Dr. Georgios Nicolaou, a professional member of the Cyprus Space Exploration Organisation (CSEO) talked to the Cyprus News Agency about his role, as well as the aim and the importance of this mission, which will last around ten years and was launched from Cape Canaveral Air Force Station in Florida on the 9th of February 2020.
Stressing that the contribution of the Solar Orbiter to space exploration is crucial and of great importance, he said that Solar Orbiter will take the measurements we need to understand important and fundamental mechanisms of the Sun, and how the Sun controls the heliosphere, the giant bubble that includes the entire solar system.
He added that Solar Orbiter will approach the Sun and take photographs of its regions, while at the same time it will analyze the Solar magnetic field and the material that is constantly flowing in space interacting with Earth and the planets in our solar system.
Dr. Nicolaou has worked on several space missions by the European Space Agency (ESA) and the National Aeronautics and Space Administration (NASA). He has published papers with his studies on the properties of ions in the magnetosphere of Jupiter, on the thermodynamics of Solar Wind plasma, Heliospheric structures, dynamics of cometary ions, and plasma instrument
Speaking to CNA about Solar Orbiter, he said it is the first mission to bring telescopes closer to the Sun than ever before and it will image the poles of the Sun for the first time.
“The proper analysis of the observations will help us to understand how the solar magnetic field is created, and how the solar material is heated, accelerated and flows within the interplanetary space. The combination of the images and the particle measurements will help us to understand the basic mechanisms of the Solar activity”, he said.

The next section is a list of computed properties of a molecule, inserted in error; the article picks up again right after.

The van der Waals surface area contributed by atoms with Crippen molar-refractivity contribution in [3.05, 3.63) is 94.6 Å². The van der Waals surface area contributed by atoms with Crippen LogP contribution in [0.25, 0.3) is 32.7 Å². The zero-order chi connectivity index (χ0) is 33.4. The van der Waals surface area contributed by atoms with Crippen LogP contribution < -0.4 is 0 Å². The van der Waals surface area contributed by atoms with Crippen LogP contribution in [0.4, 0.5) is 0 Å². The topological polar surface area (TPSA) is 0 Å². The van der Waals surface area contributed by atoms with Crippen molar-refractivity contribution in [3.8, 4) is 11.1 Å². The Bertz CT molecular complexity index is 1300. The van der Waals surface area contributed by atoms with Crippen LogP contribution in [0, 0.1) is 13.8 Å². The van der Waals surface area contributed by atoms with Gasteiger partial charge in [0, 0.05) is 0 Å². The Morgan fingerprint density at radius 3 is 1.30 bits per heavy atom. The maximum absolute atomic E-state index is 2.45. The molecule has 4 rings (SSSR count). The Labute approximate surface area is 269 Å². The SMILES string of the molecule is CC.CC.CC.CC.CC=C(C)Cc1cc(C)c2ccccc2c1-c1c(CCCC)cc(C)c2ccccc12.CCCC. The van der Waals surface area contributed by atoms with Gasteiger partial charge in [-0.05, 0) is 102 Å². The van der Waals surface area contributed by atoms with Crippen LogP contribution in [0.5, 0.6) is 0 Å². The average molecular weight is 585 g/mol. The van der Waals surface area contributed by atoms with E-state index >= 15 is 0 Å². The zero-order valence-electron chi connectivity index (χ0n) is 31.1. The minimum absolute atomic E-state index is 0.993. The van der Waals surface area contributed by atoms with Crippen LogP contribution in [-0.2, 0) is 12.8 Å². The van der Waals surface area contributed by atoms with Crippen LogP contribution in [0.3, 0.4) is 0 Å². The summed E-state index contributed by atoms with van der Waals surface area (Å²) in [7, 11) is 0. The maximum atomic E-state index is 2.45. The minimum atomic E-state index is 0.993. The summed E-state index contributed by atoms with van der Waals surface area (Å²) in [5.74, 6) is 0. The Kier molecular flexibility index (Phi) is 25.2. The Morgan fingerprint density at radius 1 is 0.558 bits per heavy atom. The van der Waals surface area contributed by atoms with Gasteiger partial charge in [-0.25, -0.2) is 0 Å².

In addition, he told CNA that Solar Orbiter will understand how explosive regions on the Sun accelerate the energetic particles that flow in the Heliosphere.
“The Sun is an enormous source of energy that can impact our lives on Earth. Understanding its basic mechanisms and how it controls the region we live at, is without a doubt extremely important for humanity.”
“The Sun is an enormous source of energy that can impact our lives on Earth. Understanding its basic mechanisms and how it controls the region we live at, is without a doubt extremely important for humanity”, he stressed.
Noting that Solar Orbiter is the result of an enormous effort from several scientists around the world, for many years, he told CNA that he joined the team of Solar Orbiter just in 2017 when he started working at the Mullard Space Science Laboratory.
Since then, he has been working on the characterization of the response of two plasma instruments onboard the spacecraft.
The specific instruments will measure and analyze the properties of the Solar Wind plasma which consist of Solar particles emitted constantly from the Sun and flowing outwards with high speeds.
“I have developed models to characterize the response of the instruments in expected conditions. These models will help the accurate analysis of future data.”
“I have developed models to characterize the response of the instruments in expected conditions. These models will help the accurate analysis of future data. I have also developed methods to derive important properties of the Solar Wind particles, which will help us to unlock the secrets of the Sun. My research focuses on the plasmadynamics, and the uniquedata-set βυ Solar Orbiter will bring new discoveries on the topic” he told CNA.
Dr Nicolaou was born in Nicosia in 1985. In 2005, he began his studies in Physics at the National and Kapodistrian University of Athens. During his studies, he focused on Space Physics research. In 2009 he started his master’s studies at the same university. In 2011, he began his Ph.D. studies at the University of San Antonio, Texas. During his Ph.D. studies, he worked as a researcher at Southwest Research Institute. Later on, he worked as a postdoctoral researcher at the Swedish Institute of Space Physics in Kiruna, Sweden. Since, 2017, he is working as a postdoctoral researcher at the Mullard Space Science Laboratory of University College London.